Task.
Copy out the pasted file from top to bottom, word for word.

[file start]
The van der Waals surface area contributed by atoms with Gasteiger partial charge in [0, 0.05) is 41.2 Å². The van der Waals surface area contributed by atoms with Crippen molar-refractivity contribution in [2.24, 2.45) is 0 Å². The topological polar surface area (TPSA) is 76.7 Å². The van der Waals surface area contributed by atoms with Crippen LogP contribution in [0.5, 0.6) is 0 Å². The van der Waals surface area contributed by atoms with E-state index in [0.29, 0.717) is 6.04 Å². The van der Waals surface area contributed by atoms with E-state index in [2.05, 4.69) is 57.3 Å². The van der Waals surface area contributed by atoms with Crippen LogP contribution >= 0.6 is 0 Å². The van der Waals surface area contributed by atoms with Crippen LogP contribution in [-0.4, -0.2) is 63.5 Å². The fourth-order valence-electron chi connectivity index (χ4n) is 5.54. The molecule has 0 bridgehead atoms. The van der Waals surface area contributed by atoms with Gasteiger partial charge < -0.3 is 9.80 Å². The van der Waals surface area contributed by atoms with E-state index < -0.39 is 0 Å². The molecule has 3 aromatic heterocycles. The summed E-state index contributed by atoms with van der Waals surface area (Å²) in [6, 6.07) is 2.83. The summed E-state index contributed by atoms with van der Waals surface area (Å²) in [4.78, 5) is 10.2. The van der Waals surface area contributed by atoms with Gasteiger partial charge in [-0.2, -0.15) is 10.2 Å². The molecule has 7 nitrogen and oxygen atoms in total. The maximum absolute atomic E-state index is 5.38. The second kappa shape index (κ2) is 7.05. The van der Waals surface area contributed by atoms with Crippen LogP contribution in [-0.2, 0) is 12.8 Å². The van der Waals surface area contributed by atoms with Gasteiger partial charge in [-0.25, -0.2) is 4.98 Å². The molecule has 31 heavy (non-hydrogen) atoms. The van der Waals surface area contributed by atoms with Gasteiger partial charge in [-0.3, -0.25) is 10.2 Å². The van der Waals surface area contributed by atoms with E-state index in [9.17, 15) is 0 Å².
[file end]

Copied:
The van der Waals surface area contributed by atoms with Gasteiger partial charge in [0, 0.05) is 41.2 Å². The van der Waals surface area contributed by atoms with Crippen molar-refractivity contribution in [2.24, 2.45) is 0 Å². The topological polar surface area (TPSA) is 76.7 Å². The van der Waals surface area contributed by atoms with Crippen LogP contribution in [0.5, 0.6) is 0 Å². The van der Waals surface area contributed by atoms with E-state index in [0.29, 0.717) is 6.04 Å². The van der Waals surface area contributed by atoms with E-state index in [2.05, 4.69) is 57.3 Å². The van der Waals surface area contributed by atoms with Crippen LogP contribution >= 0.6 is 0 Å². The van der Waals surface area contributed by atoms with Crippen LogP contribution in [-0.4, -0.2) is 63.5 Å². The fourth-order valence-electron chi connectivity index (χ4n) is 5.54. The molecule has 0 bridgehead atoms. The van der Waals surface area contributed by atoms with Gasteiger partial charge < -0.3 is 9.80 Å². The van der Waals surface area contributed by atoms with E-state index < -0.39 is 0 Å². The molecule has 3 aromatic heterocycles. The summed E-state index contributed by atoms with van der Waals surface area (Å²) in [6, 6.07) is 2.83. The summed E-state index contributed by atoms with van der Waals surface area (Å²) in [4.78, 5) is 10.2. The van der Waals surface area contributed by atoms with Gasteiger partial charge in [-0.2, -0.15) is 10.2 Å². The molecule has 7 nitrogen and oxygen atoms in total. The maximum absolute atomic E-state index is 5.38. The second kappa shape index (κ2) is 7.05. The van der Waals surface area contributed by atoms with Crippen LogP contribution in [-0.2, 0) is 12.8 Å². The van der Waals surface area contributed by atoms with Gasteiger partial charge in [-0.25, -0.2) is 4.98 Å². The molecule has 31 heavy (non-hydrogen) atoms. The van der Waals surface area contributed by atoms with Gasteiger partial charge in [-0.3, -0.25) is 10.2 Å². The van der Waals surface area contributed by atoms with E-state index in [9.17, 15) is 0 Å².